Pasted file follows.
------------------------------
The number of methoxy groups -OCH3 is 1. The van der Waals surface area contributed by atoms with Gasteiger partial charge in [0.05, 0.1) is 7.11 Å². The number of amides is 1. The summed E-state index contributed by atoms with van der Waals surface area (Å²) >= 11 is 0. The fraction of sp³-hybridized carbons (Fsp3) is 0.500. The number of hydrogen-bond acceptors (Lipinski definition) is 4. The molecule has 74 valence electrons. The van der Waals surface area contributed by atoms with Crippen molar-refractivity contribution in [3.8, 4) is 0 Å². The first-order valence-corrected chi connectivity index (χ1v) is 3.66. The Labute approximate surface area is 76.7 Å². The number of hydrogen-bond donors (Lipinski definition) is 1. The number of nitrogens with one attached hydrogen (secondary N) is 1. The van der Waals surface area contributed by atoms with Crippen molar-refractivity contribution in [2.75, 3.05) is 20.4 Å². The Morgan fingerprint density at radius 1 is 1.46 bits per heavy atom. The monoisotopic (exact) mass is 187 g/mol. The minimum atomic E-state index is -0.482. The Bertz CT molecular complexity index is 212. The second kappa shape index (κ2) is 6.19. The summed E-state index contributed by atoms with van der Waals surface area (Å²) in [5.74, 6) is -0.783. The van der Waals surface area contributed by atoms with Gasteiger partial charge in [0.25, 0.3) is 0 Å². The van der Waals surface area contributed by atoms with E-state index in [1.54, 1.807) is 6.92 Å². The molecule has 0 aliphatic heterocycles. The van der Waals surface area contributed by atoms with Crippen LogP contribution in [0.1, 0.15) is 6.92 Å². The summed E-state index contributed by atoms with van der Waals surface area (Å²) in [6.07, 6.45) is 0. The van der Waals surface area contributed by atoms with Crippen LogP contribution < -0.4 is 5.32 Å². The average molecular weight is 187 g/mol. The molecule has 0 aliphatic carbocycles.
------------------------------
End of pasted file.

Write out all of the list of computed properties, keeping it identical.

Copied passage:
The number of methoxy groups -OCH3 is 1. The van der Waals surface area contributed by atoms with Gasteiger partial charge in [0.05, 0.1) is 7.11 Å². The number of amides is 1. The summed E-state index contributed by atoms with van der Waals surface area (Å²) >= 11 is 0. The fraction of sp³-hybridized carbons (Fsp3) is 0.500. The number of hydrogen-bond acceptors (Lipinski definition) is 4. The molecule has 74 valence electrons. The van der Waals surface area contributed by atoms with Crippen molar-refractivity contribution in [3.8, 4) is 0 Å². The first-order valence-corrected chi connectivity index (χ1v) is 3.66. The Labute approximate surface area is 76.7 Å². The number of hydrogen-bond donors (Lipinski definition) is 1. The number of nitrogens with one attached hydrogen (secondary N) is 1. The van der Waals surface area contributed by atoms with Crippen molar-refractivity contribution in [2.75, 3.05) is 20.4 Å². The Morgan fingerprint density at radius 1 is 1.46 bits per heavy atom. The monoisotopic (exact) mass is 187 g/mol. The minimum atomic E-state index is -0.482. The Bertz CT molecular complexity index is 212. The second kappa shape index (κ2) is 6.19. The summed E-state index contributed by atoms with van der Waals surface area (Å²) in [5.74, 6) is -0.783. The van der Waals surface area contributed by atoms with Gasteiger partial charge in [0.25, 0.3) is 0 Å². The van der Waals surface area contributed by atoms with E-state index in [1.54, 1.807) is 6.92 Å². The molecule has 0 aliphatic heterocycles. The van der Waals surface area contributed by atoms with Crippen LogP contribution in [0.1, 0.15) is 6.92 Å². The summed E-state index contributed by atoms with van der Waals surface area (Å²) in [6.07, 6.45) is 0. The van der Waals surface area contributed by atoms with Crippen LogP contribution < -0.4 is 5.32 Å². The average molecular weight is 187 g/mol. The molecule has 0 aliphatic carbocycles.